Nestlé launches pair of initiatives to decarbonize cocoa supply chain

By Staff
4 Min Read

Dive Brief:

  • Nestlé said it is launching two projects aimed at reducing and removing carbon emissions from its cocoa supply chains. The initiative, announced Thursday, builds on the company’s commitment to reach net-zero status by 2050.
  • The global food and beverage company said it would develop the two projects alongside suppliers Cargill and Export Trading Group’s Beyond Beans over the course of five years. The projects seek to address climate change’s impact in the cocoa industry by promoting agroforestry, accelerating the shift to regenerative agriculture, and supporting the reforestation of deteriorated land around cocoa farming communities.
  • Collectively, the initiatives are estimated to reduce and remove over 500,000 metric tons of carbon over a 20-year period, according to Nestlé. The company also said each project would be set up with a “robust” carbon monitoring and accounting framework that will track its lifetime progress.

Dive Insight:

The company said it would distribute various multi-purpose species of shade trees to farmers, who will be taught tree planting and pruning techniques. Nestlé said introducing shade trees will help reduce the harsh effects of the sun and provide cocoa crops with spaces rich in moisture, enabling them to survive during the dry season. The shade trees will also help improve water management and enhance biodiversity on the farms, in addition to absorbing carbon dioxide from the atmosphere, according to the company.

Together, both projects from the company aim to plant over two million shade trees across land managed by nearly 20,000 farmers in Ghana and Côte d’Ivoire.

Nestlé — which houses over 2,000 brand names under its umbrella — owns several chocolate and confectionery, drinks and ice cream labels that utilize cocoa, including KitKat, Smarties, Milo, Nesquik and Häagen-Dazs. The company is also one of the largest corporate cocoa consumers in the world, buying around 414,000 tons of cocoa annually for its products. The beans, in addition to processed cocoa, come from major cocoa exporters such as Brazil, Ecuador, Venezuela, Mexico and Indonesia, as well as Ghana and Côte d’Ivoire, where Nestlé plans on initiating its shade trees project.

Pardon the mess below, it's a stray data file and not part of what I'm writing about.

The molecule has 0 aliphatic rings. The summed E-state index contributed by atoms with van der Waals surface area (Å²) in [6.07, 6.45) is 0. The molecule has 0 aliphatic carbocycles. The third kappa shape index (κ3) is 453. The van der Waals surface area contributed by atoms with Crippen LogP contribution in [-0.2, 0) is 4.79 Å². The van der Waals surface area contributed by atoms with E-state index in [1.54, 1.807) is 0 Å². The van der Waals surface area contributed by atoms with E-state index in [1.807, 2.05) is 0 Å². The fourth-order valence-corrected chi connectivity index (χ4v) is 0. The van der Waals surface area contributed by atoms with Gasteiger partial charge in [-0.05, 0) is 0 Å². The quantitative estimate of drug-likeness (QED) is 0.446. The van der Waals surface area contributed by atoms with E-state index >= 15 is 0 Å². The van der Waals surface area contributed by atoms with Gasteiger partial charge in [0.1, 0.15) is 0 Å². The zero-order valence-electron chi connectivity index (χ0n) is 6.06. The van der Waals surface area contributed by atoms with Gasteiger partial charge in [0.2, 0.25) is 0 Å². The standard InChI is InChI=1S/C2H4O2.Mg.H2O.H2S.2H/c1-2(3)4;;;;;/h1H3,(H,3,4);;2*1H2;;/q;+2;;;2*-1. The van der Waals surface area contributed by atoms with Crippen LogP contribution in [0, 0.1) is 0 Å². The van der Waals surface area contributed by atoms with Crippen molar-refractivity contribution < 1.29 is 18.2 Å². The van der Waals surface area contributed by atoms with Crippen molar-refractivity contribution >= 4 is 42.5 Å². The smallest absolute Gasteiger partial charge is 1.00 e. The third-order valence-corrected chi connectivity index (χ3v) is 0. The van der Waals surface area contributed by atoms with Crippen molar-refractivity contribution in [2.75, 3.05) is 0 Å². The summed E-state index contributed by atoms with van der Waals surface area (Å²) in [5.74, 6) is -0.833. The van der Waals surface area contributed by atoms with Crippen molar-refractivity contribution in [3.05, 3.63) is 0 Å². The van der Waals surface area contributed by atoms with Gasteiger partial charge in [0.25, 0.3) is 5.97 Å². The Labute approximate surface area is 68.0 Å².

“These projects are important milestones on our journey to net zero,” Darrell High, Nestlé’s global cocoa manager, said in a press release. “We’re working to address our emissions all the way to the farms we source from.”

High said long-term forest protection is only possible through collaboration with “fully committed suppliers,” but that the process also relies on participation from local communities who “have an impact on the forests and can help find land-use solutions that are best suited for the local reality.”

Ursule Gatta, Cargill’s partnership officer overseeing the Ivory Coast, said the company will collaborate with Nestlé to scale up the project to cover 18 cooperatives over the course of five years.

Nestlé’s carbon monitoring and verification program will track both the number of trees planted and the corresponding tons of carbon dioxide sequestered, which the company said will help guarantee verifiable and permanent carbon removals within its supply chain. The monitoring system will also keep track of the effectiveness and efficiency of reforestation initiatives and projects undertaken to restore the surrounding natural landscape.

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